The Nightingale Pledge was the first nurse pledge ever made in history to empower the profession with commitment to the patients. The pledge is a resemblance of the current Hippocratic Oath. The nurses were meant to memorize the verses of the principles established by the founding mother Florence Nightingale. The verses reflect several expectations from the nurse concerning the surrounding world. The duty to serve the patients and God in the pledge is the most important one. The founding composers of the oath are recognized in the various schools, where the profession has being taught. The oath in relation to the current world has required several changes that have been brought by the modifications across the various countries. The changes have enabled a distinction of the current oath from the earlier ones. The issues concerned with the profession of nursing are changing pending on the discovery and adoption of the new ethical issues. The changes will most likely cause the field to adopt other new ideas. Florence Nightingale’s ideas were mainly to help the victim of wars, but these notions were able to be merged with a bigger platform that affects the whole world. The advantages that come with the development of the system promote new services that are human-friendly (Beauchamp & Childress, 2008).
Florence Nightingale’s pledge was first sung in 1893 by the graduating class of nurses. The theme of the song as an oath was meant to enhance the strength of the profession in the field among the nurses and patients. The singing was also designed to provide a feeling of belonging to the group for the nurses. The pledge also served as a foundational stone for other pledges that derived their originality from it. The pledge gives a guideline on how others are to be treated. The drafting is based on the recognition of God and humankind in their respective form. The historic set up of the oath was majorly Christiane, and, thus, ascribing to God. The need to address patients in their personal capacity has kept the changes suitable for the protection (Johnson, 2004).
Function and Purpose
The pledge has taken different functions based on its importance. The initial pledge and the current one observed by the nursing bodies in different countries offer a foundation of the ethics of the profession. Each nurse is expected to practice the given codes of ethics taught in the nursing school. The function of the pledge also acts as a reminder to all nurses of what is expected of them. The oaths stipulated in the pledges values the need to respect human life at all times. In the function of safeguarding a man’s life, ethics will be followed according to the set rules and regulations. The purpose of the oath is to maintain a profession that offers services to the humankind without any disruption. The protection of human life at all costs as mandated by the profession is only cushioned through the oaths taken by the nurses after graduating (Johnson, 2004).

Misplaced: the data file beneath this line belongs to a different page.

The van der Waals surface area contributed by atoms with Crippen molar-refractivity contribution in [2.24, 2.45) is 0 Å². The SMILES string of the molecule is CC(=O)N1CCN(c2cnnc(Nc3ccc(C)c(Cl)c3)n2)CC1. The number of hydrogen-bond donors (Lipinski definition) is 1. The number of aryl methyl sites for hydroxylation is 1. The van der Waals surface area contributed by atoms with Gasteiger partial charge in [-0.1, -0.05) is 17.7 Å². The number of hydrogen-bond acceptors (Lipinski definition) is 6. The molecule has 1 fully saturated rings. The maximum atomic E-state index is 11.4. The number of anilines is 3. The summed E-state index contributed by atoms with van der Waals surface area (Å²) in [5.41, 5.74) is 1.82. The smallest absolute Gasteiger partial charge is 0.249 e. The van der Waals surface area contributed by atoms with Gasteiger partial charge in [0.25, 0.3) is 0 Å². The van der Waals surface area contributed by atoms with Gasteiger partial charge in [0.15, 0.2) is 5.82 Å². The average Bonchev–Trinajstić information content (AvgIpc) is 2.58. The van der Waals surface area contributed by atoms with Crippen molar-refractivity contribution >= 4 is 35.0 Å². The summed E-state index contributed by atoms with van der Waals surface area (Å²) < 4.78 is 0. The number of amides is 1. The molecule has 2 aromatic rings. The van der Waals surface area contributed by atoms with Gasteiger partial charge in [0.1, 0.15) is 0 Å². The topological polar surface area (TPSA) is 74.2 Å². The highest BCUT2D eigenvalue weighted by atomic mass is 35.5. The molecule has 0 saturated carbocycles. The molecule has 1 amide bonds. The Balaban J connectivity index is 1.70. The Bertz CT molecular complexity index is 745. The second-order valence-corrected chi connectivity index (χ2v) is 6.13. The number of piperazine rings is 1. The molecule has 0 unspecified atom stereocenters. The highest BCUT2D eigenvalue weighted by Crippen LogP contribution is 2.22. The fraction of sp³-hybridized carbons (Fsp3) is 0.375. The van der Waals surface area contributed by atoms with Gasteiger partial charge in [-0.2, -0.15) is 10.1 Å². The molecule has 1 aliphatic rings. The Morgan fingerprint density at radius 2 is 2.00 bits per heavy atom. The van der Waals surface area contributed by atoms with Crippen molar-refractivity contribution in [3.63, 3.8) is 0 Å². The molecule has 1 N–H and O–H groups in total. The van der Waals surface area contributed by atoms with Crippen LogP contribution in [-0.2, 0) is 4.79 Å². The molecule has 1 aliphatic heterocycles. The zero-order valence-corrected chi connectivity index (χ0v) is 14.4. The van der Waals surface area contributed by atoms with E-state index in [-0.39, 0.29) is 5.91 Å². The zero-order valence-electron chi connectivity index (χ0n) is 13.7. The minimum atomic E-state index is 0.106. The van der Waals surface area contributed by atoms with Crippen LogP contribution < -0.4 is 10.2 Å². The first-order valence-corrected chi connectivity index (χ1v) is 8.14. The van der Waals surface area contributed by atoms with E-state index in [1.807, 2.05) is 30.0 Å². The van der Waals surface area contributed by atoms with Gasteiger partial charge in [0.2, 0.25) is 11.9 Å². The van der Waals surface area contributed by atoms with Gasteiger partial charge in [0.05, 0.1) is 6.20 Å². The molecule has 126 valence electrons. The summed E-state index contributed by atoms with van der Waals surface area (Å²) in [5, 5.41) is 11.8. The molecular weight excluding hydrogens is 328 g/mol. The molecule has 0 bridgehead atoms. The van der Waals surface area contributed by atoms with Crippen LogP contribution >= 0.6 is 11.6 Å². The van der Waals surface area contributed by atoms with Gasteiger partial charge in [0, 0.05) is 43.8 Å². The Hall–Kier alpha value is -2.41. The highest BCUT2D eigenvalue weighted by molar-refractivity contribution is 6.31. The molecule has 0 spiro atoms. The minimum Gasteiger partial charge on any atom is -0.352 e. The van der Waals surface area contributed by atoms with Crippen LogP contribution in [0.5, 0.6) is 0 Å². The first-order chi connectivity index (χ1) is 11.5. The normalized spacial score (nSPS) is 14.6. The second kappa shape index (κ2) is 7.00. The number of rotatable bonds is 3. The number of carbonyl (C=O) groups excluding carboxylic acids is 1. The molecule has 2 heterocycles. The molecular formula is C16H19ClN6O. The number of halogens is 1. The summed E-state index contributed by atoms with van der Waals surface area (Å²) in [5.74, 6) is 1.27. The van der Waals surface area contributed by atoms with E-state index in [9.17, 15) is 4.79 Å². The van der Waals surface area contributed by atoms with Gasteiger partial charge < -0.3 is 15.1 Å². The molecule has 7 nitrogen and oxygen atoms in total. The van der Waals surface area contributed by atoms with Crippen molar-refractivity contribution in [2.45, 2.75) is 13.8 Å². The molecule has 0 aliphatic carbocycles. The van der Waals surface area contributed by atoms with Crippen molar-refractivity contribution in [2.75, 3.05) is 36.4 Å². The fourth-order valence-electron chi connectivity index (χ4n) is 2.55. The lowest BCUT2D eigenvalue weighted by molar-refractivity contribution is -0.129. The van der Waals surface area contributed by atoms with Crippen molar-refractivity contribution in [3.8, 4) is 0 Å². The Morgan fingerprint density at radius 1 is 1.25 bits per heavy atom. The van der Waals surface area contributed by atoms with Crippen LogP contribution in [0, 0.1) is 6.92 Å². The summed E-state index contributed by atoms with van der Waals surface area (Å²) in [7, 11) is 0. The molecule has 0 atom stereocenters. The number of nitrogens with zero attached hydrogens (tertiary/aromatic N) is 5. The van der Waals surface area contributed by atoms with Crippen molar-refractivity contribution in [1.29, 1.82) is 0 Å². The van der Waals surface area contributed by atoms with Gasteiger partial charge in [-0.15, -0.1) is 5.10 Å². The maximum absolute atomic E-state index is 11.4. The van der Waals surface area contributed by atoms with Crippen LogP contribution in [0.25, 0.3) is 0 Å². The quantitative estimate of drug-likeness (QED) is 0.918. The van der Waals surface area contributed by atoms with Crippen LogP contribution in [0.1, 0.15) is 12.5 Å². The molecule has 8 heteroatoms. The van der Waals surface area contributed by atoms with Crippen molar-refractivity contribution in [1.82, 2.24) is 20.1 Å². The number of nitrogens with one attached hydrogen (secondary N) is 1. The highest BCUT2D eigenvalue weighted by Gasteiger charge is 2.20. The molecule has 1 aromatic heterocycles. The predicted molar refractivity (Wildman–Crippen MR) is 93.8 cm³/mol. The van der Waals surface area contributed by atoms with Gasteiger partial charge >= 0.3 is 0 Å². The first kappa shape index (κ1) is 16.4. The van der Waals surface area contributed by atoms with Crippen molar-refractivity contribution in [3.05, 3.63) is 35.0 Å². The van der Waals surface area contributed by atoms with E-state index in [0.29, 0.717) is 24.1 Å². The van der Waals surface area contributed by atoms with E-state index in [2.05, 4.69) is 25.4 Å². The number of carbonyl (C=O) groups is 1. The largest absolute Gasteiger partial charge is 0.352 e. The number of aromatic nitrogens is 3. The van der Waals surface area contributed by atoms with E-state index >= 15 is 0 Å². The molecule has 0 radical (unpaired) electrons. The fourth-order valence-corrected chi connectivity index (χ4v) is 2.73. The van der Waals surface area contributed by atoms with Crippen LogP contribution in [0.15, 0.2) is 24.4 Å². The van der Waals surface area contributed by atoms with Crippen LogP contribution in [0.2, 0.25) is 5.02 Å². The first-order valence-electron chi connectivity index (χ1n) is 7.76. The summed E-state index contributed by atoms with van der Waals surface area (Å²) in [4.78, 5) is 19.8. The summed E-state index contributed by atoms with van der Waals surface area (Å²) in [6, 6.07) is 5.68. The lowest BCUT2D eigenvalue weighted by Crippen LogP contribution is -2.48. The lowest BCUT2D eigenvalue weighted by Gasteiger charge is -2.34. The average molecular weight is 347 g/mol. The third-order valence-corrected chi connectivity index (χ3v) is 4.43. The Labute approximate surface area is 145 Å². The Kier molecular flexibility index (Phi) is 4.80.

Ethical Benefits and Limitations
The pledge has both ethical benefits and limitations ascribed to the profession. The ethical scenarios surround the nurse in both her personal and social capacities. When nurses are forced to adopt the feminist part of the pledge, yet they do not ascribe to such ideologies, it also posits some challenges. The devotion to God in their oaths has also raised controversial debates. Some have complained about the coercion of people to believe in one God, while they do not want to do so. The ethical benefits have entailed the safeguarding of human life at all possible costs. The issues of the financial class’s differences will not prevent a person from acquiring their services in any hospital. The profession has also allowed patients to trust their caregivers. The nurse is mandated to keep the nurse-patient confidence by both law and the oath. Such measures protect the identity of an individual in any public setting. The limitations of such oaths in the profession will bound the potential of other nurses in pursuing their career. The changes in the technology and working environment hinder a permanent position of the oath in any nursing school (Johnson, 2004).
Proponents of the Pledge
The commentators supporting the pledge have come up with reasons as to why they do so. The oath creates a competitive field that is mature in the way of providing knowledge to the nurses in the learning establishments. The steps of creating an ethical framework based a broad history in the current setup enhance professionalism. Each nurse will be able to appreciate the responsibilities accorded to him or her and protect that dignity. The supporters have gone ahead to champion some of the rules expected from a professional nurse. The support may include the passing legislation (Hockley, 2006)
Opponents of the pledge
The opponents of the pledge have criticized the ideas channeled by its proponents. Their concerns have been related to the changes of issues in the field of the past years, as compared to the early times. The changes have caused different nurses to set aside their code of ethics and promote unprofessional services for the sake of earning money. The opponents have come up with campaigns to criticize the minuscule steps taken by the professional bodies to safe the profession with respect to the public and history (Hockley, 2006).
Beauchamp, T. & Childress, J. (2008). Principles of biomedical ethics. Oxford, UK: Oxford University Press.
Hockley, J. (2006). Developing high quality end of life care in nursing homes: An action research study. Unpublished Thesis, University of Edinburgh.
Johnson, M. (2004). Real-world ethics and nursing research. NT Research, 9(4), 251-261.